He referred to them for the first time in his work on the "History of Plants" as "orchis", the Greek word for "testicles", because the testicle-shaped tubers struck him as a characteristic. The name "Orchis" was later adopted for the whole family of plants.
Even before the Spaniards conquered America, orchids were known and loved by the Indian tribes. With the conquest of the New World, Spanish sailors soon brought the first tropical orchids to Europe.
A botanist of the time, Hieronymus Bock, described the foreign creature in 1552: as something that looks like a hornet below and like a bird above. The idea that this being has its origin in a seed did not occur to him. He thought it was derived from a thrush.
The first orchid bloomed in Holland in 1615. The interest of the Europeans in the exotic grew. So extensive imports developed because the breeding did not want to succeed. The secret of the thread fungus as food for the seedling was still unknown until the end of the 19th century.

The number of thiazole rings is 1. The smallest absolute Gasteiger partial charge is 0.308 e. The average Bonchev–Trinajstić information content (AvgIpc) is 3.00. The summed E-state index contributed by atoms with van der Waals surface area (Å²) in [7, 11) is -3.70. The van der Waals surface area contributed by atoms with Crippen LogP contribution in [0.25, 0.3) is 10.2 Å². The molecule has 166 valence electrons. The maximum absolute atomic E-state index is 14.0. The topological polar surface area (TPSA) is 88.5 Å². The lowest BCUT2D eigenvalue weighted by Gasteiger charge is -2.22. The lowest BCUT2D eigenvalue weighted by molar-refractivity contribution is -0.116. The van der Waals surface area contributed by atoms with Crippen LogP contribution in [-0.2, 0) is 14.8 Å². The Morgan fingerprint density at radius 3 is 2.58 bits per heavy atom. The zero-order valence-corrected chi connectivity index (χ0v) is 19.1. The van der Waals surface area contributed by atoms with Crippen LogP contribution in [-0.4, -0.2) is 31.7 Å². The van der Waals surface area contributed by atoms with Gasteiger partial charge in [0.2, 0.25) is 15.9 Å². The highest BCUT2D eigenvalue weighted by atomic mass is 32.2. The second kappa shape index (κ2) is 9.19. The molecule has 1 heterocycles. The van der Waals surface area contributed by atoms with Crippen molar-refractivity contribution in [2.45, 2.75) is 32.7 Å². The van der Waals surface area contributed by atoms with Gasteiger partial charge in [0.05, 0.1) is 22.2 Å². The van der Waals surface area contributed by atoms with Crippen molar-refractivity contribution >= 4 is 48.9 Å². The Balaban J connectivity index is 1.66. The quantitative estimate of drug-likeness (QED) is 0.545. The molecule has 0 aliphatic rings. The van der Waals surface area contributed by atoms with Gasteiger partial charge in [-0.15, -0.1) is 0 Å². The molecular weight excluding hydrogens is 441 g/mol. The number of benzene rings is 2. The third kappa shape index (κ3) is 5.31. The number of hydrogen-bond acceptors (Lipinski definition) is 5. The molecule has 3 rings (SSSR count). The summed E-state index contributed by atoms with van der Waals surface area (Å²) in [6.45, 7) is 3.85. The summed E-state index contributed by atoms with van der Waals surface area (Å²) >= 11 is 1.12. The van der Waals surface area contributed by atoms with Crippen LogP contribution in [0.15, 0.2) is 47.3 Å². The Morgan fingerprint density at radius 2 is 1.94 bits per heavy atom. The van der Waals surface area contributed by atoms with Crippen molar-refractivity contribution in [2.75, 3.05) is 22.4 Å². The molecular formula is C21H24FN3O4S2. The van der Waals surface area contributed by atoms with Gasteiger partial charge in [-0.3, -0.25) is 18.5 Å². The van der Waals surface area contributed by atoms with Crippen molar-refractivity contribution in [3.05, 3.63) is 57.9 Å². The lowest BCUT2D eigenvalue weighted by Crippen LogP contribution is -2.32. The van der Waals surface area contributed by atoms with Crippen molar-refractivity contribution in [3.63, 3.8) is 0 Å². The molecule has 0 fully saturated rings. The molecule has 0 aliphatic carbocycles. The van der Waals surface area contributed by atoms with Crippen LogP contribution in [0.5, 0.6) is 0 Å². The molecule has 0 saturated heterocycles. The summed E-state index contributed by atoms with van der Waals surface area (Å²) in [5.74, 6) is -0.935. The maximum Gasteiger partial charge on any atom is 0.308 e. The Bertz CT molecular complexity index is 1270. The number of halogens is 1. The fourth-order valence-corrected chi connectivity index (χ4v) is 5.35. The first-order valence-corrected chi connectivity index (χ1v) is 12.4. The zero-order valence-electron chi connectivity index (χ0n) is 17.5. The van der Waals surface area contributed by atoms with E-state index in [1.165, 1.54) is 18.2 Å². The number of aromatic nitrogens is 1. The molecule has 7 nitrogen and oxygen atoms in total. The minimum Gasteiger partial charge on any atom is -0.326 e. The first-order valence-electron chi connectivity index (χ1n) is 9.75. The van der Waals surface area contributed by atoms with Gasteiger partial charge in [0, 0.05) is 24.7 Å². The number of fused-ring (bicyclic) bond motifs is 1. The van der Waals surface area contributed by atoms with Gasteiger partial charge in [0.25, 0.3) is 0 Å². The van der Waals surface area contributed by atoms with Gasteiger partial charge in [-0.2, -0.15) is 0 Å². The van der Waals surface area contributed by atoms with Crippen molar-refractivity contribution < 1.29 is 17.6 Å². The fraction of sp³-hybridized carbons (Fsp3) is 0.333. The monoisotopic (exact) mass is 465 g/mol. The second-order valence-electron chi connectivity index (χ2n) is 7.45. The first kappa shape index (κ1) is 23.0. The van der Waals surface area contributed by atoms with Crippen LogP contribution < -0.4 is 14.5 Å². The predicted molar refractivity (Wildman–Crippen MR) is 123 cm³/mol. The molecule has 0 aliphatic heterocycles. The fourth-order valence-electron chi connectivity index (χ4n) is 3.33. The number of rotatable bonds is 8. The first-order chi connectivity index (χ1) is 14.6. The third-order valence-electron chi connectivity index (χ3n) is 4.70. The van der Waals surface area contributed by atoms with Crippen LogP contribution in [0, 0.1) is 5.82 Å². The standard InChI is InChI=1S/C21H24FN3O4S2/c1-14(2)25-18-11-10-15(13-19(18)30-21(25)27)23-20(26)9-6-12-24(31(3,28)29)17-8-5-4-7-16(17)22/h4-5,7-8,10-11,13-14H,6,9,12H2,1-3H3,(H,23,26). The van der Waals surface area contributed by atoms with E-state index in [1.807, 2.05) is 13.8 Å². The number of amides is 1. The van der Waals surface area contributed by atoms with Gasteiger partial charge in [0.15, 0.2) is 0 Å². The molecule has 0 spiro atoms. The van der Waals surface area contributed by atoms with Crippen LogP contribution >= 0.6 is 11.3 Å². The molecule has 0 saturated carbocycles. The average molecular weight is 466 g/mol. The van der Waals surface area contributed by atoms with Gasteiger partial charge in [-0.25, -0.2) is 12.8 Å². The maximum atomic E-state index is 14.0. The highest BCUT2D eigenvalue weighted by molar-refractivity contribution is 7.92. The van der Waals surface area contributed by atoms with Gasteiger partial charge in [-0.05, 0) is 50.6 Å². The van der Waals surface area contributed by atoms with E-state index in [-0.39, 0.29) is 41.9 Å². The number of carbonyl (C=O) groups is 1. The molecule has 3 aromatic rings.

In 1856 the first cross of two orchids through artificial pollination blossomed in the English nursery of John Dominy. But he was just lucky. He probably sowed the seeds on the base of the mother plant, where the filamentous fungus already existed. Orchids that are commercially available today are without exception cultivars.
Many natural orchid species are threatened, partly by the deforestation of the rainforests, but also by agricultural use and by foragers. Therefore, regulations were necessary to regulate trade and export. As a result, all orchid species are now listed in the appendix to the Washington Convention on the Protection of Species.
Some areas have been declared a nature reserve in order to give extremely rare and endangered orchids a chance of survival. Because if this or that orchid no longer existed, rare insects would soon also die out. The interaction of special species with special pollinators is particularly pronounced with orchids.